To produce a warp with best accuracy, it is preferred to use information about the 3-D nature of the surface depicted in the sensor image. This is an important consideration to any perspective warp, because the height of objects in the scene determines where the objects are depicted in the image. Only in an orthographic image, in which each point is depicted as if viewed from directly overhead, will the heights of objects not affect their visual appearance and placement.
In this described embodiment, it is assumed that a 3-D surface model (i.e., a second reference image) is known for the reference image chip, so that a height can be obtained corresponding to each pixel in the reference image chip. During the warp, this height (together with the row and column location of each corresponding reference chip pixel, and the model parameters for the sensor and the sensor location and orientation), allows accurate calculation of where that point on the surface of the scene would have been imaged if a reference sensor had been at that location and orientation. The requirement is to have accurate alignment of the 3-D surface model with the reference image. Resolution of the 3-D surface model is also important, but match degradation is gradual with decrease in resolution. This 3-D surface model, often called a “digital elevation model” or “DEM”, may be acquired from the same source that provides the reference image.
The reference image may be a stereo pair of images in which case the stereo images are used to generate a digital elevation model (DEM) of the chip area that expresses most of the detail in the scene area, and is in accurate alignment with the chip images. This is the preferred approach if computation resources are sufficient to perform the point-by-point matching between the chip images necessary to compute stereo disparity and derive the DEM. Alternatively, the sensor may be used to acquire two images of the scene from different perspectives, and the sensor images used as a stereo pair for stereo extraction of a DEM. The DEM will thus be in accurate alignment with the sensor images, and can be used to accurately warp the sensor image to match the geometry of the reference image.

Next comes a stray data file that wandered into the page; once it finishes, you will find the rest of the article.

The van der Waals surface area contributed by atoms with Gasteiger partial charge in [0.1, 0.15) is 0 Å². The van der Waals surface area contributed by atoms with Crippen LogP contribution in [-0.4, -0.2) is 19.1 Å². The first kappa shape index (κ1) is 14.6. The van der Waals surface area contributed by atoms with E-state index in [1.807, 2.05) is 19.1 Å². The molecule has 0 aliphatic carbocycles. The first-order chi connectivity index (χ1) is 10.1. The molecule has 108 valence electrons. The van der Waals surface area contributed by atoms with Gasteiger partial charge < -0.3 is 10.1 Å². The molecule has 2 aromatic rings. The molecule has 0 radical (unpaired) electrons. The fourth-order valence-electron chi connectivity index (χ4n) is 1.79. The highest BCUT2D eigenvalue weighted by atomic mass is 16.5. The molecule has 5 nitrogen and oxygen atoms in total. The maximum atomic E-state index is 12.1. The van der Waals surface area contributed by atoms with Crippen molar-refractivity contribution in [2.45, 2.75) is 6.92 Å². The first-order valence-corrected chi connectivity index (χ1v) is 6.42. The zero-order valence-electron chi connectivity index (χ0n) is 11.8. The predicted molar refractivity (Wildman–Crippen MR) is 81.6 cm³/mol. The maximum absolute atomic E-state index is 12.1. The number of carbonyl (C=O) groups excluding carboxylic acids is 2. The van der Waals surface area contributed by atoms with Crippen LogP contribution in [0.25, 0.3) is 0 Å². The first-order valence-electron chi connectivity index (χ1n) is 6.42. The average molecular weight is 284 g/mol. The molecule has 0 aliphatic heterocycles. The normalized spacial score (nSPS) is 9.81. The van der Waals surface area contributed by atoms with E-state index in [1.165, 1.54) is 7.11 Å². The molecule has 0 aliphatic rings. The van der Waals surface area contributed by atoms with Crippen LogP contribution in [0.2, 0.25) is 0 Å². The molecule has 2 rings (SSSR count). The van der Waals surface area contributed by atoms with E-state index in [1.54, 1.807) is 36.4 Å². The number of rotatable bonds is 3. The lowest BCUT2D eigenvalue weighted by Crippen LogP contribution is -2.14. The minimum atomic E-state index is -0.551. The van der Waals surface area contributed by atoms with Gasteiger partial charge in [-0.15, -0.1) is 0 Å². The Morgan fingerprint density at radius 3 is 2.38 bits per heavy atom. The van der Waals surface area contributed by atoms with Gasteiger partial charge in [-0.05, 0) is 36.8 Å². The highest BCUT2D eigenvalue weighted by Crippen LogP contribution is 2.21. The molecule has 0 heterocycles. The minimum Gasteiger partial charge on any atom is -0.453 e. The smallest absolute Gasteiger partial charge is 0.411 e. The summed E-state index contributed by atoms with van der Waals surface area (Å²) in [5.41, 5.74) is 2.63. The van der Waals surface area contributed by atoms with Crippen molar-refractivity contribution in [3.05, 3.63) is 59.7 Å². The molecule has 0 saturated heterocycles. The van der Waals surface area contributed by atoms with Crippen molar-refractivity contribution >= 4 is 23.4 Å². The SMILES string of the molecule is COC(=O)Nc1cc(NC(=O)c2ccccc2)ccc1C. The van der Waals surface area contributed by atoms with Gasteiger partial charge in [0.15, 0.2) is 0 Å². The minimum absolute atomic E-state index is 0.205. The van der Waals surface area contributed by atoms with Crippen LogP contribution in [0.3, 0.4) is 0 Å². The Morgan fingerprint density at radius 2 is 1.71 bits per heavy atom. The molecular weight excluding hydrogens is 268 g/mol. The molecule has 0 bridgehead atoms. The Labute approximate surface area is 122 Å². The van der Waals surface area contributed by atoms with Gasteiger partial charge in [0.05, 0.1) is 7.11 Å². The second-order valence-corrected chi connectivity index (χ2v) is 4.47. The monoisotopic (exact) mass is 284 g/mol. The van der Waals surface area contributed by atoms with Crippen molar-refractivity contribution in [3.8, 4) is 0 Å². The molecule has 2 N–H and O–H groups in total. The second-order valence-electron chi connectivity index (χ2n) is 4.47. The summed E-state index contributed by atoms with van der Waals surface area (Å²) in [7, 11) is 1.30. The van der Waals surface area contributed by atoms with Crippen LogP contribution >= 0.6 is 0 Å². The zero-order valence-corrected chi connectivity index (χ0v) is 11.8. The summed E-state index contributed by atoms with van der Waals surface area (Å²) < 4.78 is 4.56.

One particular embodiment will further be described with reference to the drawings. Particularly with reference to
(1) A sensor image 12 is collected by a sensor 14 on a platform 16, such as an aircraft, or the hand of a robot, or any other device or structure on which an imaging sensor can be attached. Information 18 about the sensor, sensing parameters 20, and platform parameters 22 are also collected. The sensing parameters include those describing the sensor itself, such as field of view, size of the image in pixel units, resolution, and focal length. Down-look or elevation angle, as well as azimuth angle and range to the center of the imaged scene, are measured relative to the external coordinates used for the reference image. Typically, the coordinates are some known geographic coordinate system, such as WGS 84, and the reference image is geocoded, so that each reference pixel has a WGS 84 latitude and longitude coordinate location associated with it. However, it is also possible to simply use an arbitrary coordinate system associated with the reference image, and describe the platform and sensor parameters appropriately in those coordinates.